Impairments of social communication are seen as one of the essential diagnostic features of autism. However, they cannot be considered as primary characteristics because all the ‘communication symptoms’ appear later in life. For example, Knobloch and Pasamanick (1975) reported that children who were referred to them for displaying ‘abnormal social responsiveness’ in the first year of life did not develop autism, whereas those who showed disturbance of social interaction at the age of two were found to have autism on follow-up. One the other hand, there is much evidence for real personal attachment in autistic children and adults (Frith 2003), though it may be expressed unconventionally. Having studied developmental records, Frith, Soares and Wing (1993) found that two thirds of mothers of autistic children were not disturbed by their child’s interaction in the first year.

Interestingly, young autistic children are reported to have more typical behaviour (89%) than atypical behaviour. For example, they gaze at people’s faces, react (turn) toward voices, respond to their name when called, etc. (Gabrielsen et al. 2015). (However, already at the age of 9 months, infants developing ASD were more likely to fail to orient to their names, persisting through 24 months; and infants who consistently fail to respond to their names in the second year of life may be at risk not only for ASD but also for greater impairment by age 3 years (Miller et al. 2017).

However, there are early signs that can indicate autism (and specifically, problems in social communication development typical for autism), such as lack of joint attention and gaze-following (e.g., Dawson et al. 2004). Intriguingly, non-social symptoms in infants (that are noticeable very early) can indicate later problems in speech and language development in babies later diagnosed with autism; for example, delays in posture development and in fine motor skills (Bhat et al. 2012; Libertus et al. 2014; Nickel et al. 2013). It does make sense, because in typical development the emergence of sitting skills correlates to receptive language vocabulary size at 10 and 14 months (Libertus & Violi 2016); infants’ advances in locomotion relate to advances in communication while increased presence of early gross motor delay from 5 to 10 months may indicate problems in communication development (LeBarton & Iverson 2016). On the basis of their research of posture development in infants with high versus low risk for autism, Nickel and colleagues (2013) hypothesise that a slower development in sitting and standing postures may trigger negative cascading effects in the communicative domain as well.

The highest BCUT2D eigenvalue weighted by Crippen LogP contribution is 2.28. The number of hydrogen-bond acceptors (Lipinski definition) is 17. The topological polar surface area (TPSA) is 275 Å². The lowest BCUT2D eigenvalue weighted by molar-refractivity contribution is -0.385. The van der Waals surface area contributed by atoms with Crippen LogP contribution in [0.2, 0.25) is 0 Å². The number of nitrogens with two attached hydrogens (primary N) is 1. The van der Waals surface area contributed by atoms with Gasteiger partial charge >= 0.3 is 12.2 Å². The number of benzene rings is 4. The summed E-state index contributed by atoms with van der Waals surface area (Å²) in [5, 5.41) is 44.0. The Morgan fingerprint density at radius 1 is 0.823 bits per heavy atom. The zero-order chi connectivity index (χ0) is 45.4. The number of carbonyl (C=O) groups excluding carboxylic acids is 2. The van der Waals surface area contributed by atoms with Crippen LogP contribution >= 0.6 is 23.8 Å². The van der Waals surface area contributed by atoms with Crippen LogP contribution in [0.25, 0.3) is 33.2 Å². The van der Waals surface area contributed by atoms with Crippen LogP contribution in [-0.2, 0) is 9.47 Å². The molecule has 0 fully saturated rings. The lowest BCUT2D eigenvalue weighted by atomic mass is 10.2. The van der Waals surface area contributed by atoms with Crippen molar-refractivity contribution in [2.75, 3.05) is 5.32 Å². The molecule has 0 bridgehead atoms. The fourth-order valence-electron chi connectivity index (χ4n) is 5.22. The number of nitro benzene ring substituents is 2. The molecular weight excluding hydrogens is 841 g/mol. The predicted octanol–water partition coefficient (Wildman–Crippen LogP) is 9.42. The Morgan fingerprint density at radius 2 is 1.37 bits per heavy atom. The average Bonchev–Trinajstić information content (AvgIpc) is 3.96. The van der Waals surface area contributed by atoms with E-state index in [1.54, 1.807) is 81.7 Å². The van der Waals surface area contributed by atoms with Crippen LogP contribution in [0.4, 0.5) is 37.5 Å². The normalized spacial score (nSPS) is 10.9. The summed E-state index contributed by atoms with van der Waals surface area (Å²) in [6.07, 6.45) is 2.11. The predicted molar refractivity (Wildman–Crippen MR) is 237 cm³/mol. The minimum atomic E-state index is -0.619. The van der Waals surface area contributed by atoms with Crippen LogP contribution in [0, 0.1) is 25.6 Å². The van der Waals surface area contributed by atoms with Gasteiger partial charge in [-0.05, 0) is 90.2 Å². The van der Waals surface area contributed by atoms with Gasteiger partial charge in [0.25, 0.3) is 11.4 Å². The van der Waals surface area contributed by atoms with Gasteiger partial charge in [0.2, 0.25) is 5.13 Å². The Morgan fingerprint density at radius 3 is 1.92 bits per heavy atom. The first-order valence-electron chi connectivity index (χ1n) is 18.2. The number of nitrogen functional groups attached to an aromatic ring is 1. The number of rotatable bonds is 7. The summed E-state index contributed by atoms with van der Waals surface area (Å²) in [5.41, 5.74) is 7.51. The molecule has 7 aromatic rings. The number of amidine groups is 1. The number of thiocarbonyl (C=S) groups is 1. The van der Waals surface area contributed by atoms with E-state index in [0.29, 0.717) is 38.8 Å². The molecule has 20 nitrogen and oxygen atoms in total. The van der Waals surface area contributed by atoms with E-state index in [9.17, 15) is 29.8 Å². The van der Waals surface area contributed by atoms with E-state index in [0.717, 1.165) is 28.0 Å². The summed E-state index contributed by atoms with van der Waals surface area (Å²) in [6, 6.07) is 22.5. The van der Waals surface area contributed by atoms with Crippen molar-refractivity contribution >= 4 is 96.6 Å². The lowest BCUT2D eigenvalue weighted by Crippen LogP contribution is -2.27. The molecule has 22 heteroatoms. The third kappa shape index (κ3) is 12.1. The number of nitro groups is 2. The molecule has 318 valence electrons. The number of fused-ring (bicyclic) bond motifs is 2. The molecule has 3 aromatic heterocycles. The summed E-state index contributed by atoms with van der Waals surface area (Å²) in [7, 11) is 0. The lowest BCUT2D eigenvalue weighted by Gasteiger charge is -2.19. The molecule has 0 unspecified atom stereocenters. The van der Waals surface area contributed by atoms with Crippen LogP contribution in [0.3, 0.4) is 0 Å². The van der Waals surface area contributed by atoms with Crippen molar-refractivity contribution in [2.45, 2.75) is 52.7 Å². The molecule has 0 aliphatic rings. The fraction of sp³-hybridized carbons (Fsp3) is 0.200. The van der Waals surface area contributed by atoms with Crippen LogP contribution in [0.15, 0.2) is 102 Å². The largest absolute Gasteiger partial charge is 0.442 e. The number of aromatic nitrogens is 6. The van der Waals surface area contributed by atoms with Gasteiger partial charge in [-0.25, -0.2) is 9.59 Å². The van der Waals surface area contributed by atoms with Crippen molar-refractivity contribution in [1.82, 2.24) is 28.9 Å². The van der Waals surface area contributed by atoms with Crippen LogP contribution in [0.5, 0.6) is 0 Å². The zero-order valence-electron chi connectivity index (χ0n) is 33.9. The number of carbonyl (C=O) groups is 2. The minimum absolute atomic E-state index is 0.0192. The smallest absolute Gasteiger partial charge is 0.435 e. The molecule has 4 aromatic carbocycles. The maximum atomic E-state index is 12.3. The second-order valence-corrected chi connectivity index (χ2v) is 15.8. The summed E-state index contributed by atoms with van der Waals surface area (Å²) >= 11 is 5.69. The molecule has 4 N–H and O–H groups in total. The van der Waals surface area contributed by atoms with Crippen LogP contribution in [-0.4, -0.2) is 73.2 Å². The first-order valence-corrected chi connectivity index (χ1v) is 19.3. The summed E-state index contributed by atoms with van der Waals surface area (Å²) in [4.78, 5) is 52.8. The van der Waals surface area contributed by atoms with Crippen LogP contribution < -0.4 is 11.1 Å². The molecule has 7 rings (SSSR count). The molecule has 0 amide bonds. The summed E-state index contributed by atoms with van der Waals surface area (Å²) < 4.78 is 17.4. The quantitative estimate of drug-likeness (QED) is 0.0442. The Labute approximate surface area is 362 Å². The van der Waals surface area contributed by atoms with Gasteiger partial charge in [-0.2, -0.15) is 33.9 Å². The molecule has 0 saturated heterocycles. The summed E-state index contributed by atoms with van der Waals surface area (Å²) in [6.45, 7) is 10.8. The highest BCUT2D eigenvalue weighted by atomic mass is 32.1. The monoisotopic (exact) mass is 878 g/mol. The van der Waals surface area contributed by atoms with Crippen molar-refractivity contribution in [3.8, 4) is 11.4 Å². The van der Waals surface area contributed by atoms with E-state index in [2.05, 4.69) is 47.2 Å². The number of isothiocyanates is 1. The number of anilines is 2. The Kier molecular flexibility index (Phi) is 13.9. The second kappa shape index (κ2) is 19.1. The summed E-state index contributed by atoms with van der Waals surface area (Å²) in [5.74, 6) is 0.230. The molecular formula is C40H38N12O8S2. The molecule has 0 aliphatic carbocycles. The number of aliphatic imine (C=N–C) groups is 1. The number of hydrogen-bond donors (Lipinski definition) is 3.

Chinello and colleagues (2016) explored the relationship between the persistence of primitive reflexes and the motor repertoire in 12 to 17-month-old infants. In typical motor development the use of goal-directed actions and communicative gestures depends on the inhibition of primitive reflexes, especially those involving the hand and mouth. As difficulty in performing skilled movements and poor gesture repertoire may be continuously distributed in the general population, they also researched the relationship between the persistence of primitive reflexes of the infants and the subclinical autistic traits in the parents. Results showed that irrespective of infant’s age, the persistence of the primitive reflexes correlated with motor repertoire, and it was greater among infants whose parents had more subclinical autistic traits. The authors conclude that ‘the persistence of primitive reflexes might alter the developmental trajectory of future motor ability and therefore their evaluation might be an early indicator of atypical development’.

Thus, research has produced a growing body of evidence showing that motor abnormalities in individuals with ASD are the rule rather than the exception: developmental motor delays during early childhood may also be important predictors of autism and paediatricians and other specialists should consider the possibility of ASD in infants with motor delays or other concerning motor behaviours (Harris 2017).

Sensory and movement differences may include difficulties in starting, stopping, continuing, combining and switching motor action, speech, thought, memory and emotion (Donnellan et al. 2010). Some of sensory issues are noticeable very early in life (like, for example, gross motor problems, others (gestalt perception, fragmented processing, etc.) are ‘invisible’ but playing an important role in the child’s trajectory of communication and language development.


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